Research supports adding computer-aided detection to virtual colonoscopy, but CMS says it may not add enough and denies coverage, at least for now.

A long-simmering debate over the efficiency and affordability of adding computer-aided detection (CAD) to virtual colonoscopy would have seemed settled based on research from a consortium of medical analysts in Italy and the United States. Their study, published in the February issue of Radiology, left no doubt that CAD added to CT colonography (CTC) equaled both lives and money saved.

At the same time, the Centers for Medicare and Medicaid Services (CMS) committee was doing some analysis of its own. The Medicare Evidence Development and Coverage Advisory Committee weighed comments from the Medical Imaging and Technology Alliance, the American College of Radiology, and other organizations and individuals. On May 12, the panel issued its final decision: For purposes of coverage, “the evidence is inadequate to conclude that CT colonography is an appropriate colorectal cancer screening test.”

The future of CTC is clearly in a bit of disarray for the moment, but over the next few years, the debate is expected to intensify and pressure from one source or another will ultimately lead to its widespread adoption, proponents say. And CAD may be the key variable.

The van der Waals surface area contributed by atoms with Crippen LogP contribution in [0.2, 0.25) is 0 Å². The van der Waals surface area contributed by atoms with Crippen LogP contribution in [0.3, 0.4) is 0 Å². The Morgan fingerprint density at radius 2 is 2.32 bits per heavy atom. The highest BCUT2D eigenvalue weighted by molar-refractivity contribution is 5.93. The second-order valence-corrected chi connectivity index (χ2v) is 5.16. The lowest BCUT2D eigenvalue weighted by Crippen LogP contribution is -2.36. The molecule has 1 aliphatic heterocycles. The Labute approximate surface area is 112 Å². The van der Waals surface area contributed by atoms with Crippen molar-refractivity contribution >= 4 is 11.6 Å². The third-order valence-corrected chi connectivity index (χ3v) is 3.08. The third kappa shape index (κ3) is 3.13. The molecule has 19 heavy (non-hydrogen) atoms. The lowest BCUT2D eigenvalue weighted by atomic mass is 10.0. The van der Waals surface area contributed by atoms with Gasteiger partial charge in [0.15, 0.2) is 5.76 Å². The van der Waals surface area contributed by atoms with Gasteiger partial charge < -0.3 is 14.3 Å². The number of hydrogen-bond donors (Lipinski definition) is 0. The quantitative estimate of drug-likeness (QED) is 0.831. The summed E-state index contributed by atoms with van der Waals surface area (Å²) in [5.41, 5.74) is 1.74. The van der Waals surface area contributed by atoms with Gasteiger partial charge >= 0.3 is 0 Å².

“The CMS decision is only temporary,” said Perry J. Pickhardt, MD, associate professor of radiology at the University of Wisconsin Medical School and one of the authors of the multicenter study published in Radiology. “[CTC] is too good and is needed too much to keep down for much longer. Demonstrating the additional yield with CAD will certainly help to convince others and will provide more assurance for uniform performance.”

Colorectal cancer is the second leading cause of cancer-related deaths in the United States, according to the American Cancer Society. This year, more than 106,000 cases will be detected and nearly 50,000 deaths will be attributed to the disease.

Early screening and the subsequent removal of polyps before they can develop into cancers have hastened a steady decline in the number of deaths over the past 20 years. But the arduous bowel preparation and invasive procedure remain a deterrent for many people.

Optical colonoscopy remains the standard practice 40 years after it was introduced. But since 1994, when David Vining, MD, introduced virtual colonoscopy as a less-invasive test, a growing chorus has sung the praises of the new technology. But there is hardly harmony.

Pickhardt was joined in a model-based study of adding CAD to CT colonography by peers at the Institute for Cancer Research and Treatment in Candiolo, Italy; Nuovo Regina Margherita Hospital in Rome; and the University of Rome. Researchers looked at the cost-effectiveness of CTC—with and without computer-aided detection—and compared it with both optical colonoscopy and flexible sigmoidoscopy. A hypothetical population of 100,000 persons aged 50 years undergoing colorectal screening every 10 years was used as the model. The study also estimated the sensitivities for both experienced and inexperienced readers and the incremental accuracy when adding CAD.